Blast that leveled house blamed on spark from basement pump

January 21, 1995|By Darren M. Allen | Darren M. Allen,Sun Staff Writer Sun staff writer Bill Talbott contributed to this article.

The explosion that destroyed a Westminster home and caused more than $1 million in damage Thursday afternoon was ignited by a tiny spark from a basement sump pump, state officials said yesterday.

The blast was fueled by natural gas that seeped for 90 minutes from a ruptured 4-inch Baltimore Gas and Electric Co. pipeline into the basement of 90 Sunshine Way, said state Fire Marshal Rocco J. Gabriele.

He ruled the 1:18 p.m. explosion at the unoccupied home accidental. There were no injuries.

As residents of the Autumn Ridge neighborhood began to cope with the damage -- more than 65 homes in the 12-year-old development were damaged, 20 were deemed uninhabitable by county building inspectors, and four are expected to be torn

down -- BGE officials were at a loss to explain why gas flowed through the ruptured line for more than 90 minutes before it was shut off.

"We've got some real concern about that," said Herbert D. Coss Jr., vice president for BGE's gas division. He declined to be more specific, except to say that the company is conducting a "complete investigation."

Yesterday, county building inspectors were helping the owners of damaged homes retrieve their possessions and determine what repairs were needed before they could move back in.

"I was really surprised by the inside of the house," said Kenneth Ireland, who lives across the street from the destroyed home. "The ceiling is buckled, metal is sticking out of the walls. I expected the walls to be intact. They weren't."

His home will need "substantial repairs" before he, his wife and their two children can live in it again, Mr. Ireland said.

Workers from Apollo Trenching Co. of Ellicott City were laying cable for Prestige Cablevision Thursday morning when a piece of digging equipment ruptured the plastic gas line at 10:30 a.m., officials said. An Apollo employee told a Prestige official of the accident, and that official called BGE to report it.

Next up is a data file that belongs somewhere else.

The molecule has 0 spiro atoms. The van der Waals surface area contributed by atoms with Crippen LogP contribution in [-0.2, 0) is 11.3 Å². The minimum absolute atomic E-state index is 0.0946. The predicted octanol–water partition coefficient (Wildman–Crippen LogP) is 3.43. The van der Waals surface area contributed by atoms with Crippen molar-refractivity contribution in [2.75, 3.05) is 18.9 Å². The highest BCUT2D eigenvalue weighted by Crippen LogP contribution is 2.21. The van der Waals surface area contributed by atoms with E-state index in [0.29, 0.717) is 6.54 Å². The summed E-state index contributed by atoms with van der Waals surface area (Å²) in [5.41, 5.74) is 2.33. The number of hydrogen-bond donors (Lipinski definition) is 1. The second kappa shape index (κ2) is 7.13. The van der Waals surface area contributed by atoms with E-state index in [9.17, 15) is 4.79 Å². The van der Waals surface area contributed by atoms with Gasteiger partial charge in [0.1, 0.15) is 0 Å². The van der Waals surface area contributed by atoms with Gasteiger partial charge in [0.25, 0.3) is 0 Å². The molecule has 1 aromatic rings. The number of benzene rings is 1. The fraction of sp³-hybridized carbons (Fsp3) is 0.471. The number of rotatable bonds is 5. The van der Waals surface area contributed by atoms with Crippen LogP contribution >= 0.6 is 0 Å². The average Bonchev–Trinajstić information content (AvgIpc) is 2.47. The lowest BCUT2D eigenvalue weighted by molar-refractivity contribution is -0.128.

Mr. Coss confirmed that the utility was called at 10:33 a.m. Two crews -- one from nearby Frizzelburg and another from Cockeysville, in Baltimore County -- were dispatched to the north Westminster neighborhood. The crews arrived about 11:30 a.m., and the gas main was shut off at 12:01 p.m., Mr. Coss said.

The Frizzelburg crew, which arrived first, checked surrounding houses for gas. But the members of that crew were not qualified to shut off a gas main, said BGE spokeswoman Peggy Mulloy. The crew from Cockeysville, which had been at the scene of another emergency -- arrived shortly after the first crew and was able to shut off gas service, she said.

Ms. Mulloy said BGE has no standard response time to a gas emergency call, except that crews are instructed to "respond as quickly as possible." She said the utility's gas lines are struck more than 600 times a year.

Little was known yesterday about Apollo Trenching Co., except that the company is a subcontractor hired by a Prestige contractor. The company, which does not have a listed telephone number, also does not have a corporate charter.

County officials said Prestige Cable had obtained the required permit to dig under Sunshine Way, but that the permit does not mention Apollo Trenching Co. Miss Utility, a Laurel-based company that determines the location of underground pipelines and cables, had been called before Thursday, a Miss Utility official confirmed yesterday. The gas lines were clearly marked, BGE and Prestige officials said.

Prestige officials in Maryland and at the company's headquarters in Georgia declined to comment yesterday. They released a statement saying they were "actively working with the other companies involved to investigate the situation."

Residents who began returning to their homes yesterday found inspectors, contractors, insurance adjusters, reporters and television crews roaming the neighborhood.

Electricity and gas service -- three homes in the neighborhood use natural gas -- were restored before 10 a.m. yesterday, BGE officials said.

No one will be able to live at 90 Sunshine Way. The 5-year-old home, owned by Judy E. and Robert G. Metzgar Jr., had been reduced to a pile of smoldering wood, brick and aluminum yesterday. Much of the Metzgars' clothing, furniture and appliances was scattered around the ruined house, which had been unoccupied for about a month.

A washing machine was in the back yard; a couch had been tossed onto a heap of rubble; and clothes had been thrown into a pile near where the front door had been. A small desk with neat stacks of papers and a typewriter remained intact in a corner in the basement.

The Metzgars, who have moved to Arkansas, were in Westminster last night. They could not be reached for comment.

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